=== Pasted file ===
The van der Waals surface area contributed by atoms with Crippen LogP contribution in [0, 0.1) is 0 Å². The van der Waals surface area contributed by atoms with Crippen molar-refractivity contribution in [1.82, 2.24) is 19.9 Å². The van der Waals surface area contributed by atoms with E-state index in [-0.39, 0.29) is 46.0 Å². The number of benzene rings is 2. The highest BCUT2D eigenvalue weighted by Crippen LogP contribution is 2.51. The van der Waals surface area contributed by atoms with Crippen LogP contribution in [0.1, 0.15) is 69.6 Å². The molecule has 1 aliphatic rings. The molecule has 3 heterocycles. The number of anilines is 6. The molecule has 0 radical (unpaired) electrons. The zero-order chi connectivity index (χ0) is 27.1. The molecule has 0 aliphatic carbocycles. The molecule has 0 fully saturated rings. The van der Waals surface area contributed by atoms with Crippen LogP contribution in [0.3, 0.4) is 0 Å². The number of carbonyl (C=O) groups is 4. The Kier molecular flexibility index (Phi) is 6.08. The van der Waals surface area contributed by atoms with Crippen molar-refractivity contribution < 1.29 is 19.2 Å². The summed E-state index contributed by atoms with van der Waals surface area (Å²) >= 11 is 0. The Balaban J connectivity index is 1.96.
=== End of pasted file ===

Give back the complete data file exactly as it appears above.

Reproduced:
The van der Waals surface area contributed by atoms with Crippen LogP contribution in [0, 0.1) is 0 Å². The van der Waals surface area contributed by atoms with Crippen molar-refractivity contribution in [1.82, 2.24) is 19.9 Å². The van der Waals surface area contributed by atoms with E-state index in [-0.39, 0.29) is 46.0 Å². The number of benzene rings is 2. The highest BCUT2D eigenvalue weighted by Crippen LogP contribution is 2.51. The van der Waals surface area contributed by atoms with Crippen LogP contribution in [0.1, 0.15) is 69.6 Å². The molecule has 1 aliphatic rings. The molecule has 3 heterocycles. The number of anilines is 6. The molecule has 0 radical (unpaired) electrons. The zero-order chi connectivity index (χ0) is 27.1. The molecule has 0 aliphatic carbocycles. The molecule has 0 fully saturated rings. The van der Waals surface area contributed by atoms with Crippen LogP contribution in [0.3, 0.4) is 0 Å². The number of carbonyl (C=O) groups is 4. The Kier molecular flexibility index (Phi) is 6.08. The van der Waals surface area contributed by atoms with Crippen molar-refractivity contribution < 1.29 is 19.2 Å². The summed E-state index contributed by atoms with van der Waals surface area (Å²) >= 11 is 0. The Balaban J connectivity index is 1.96.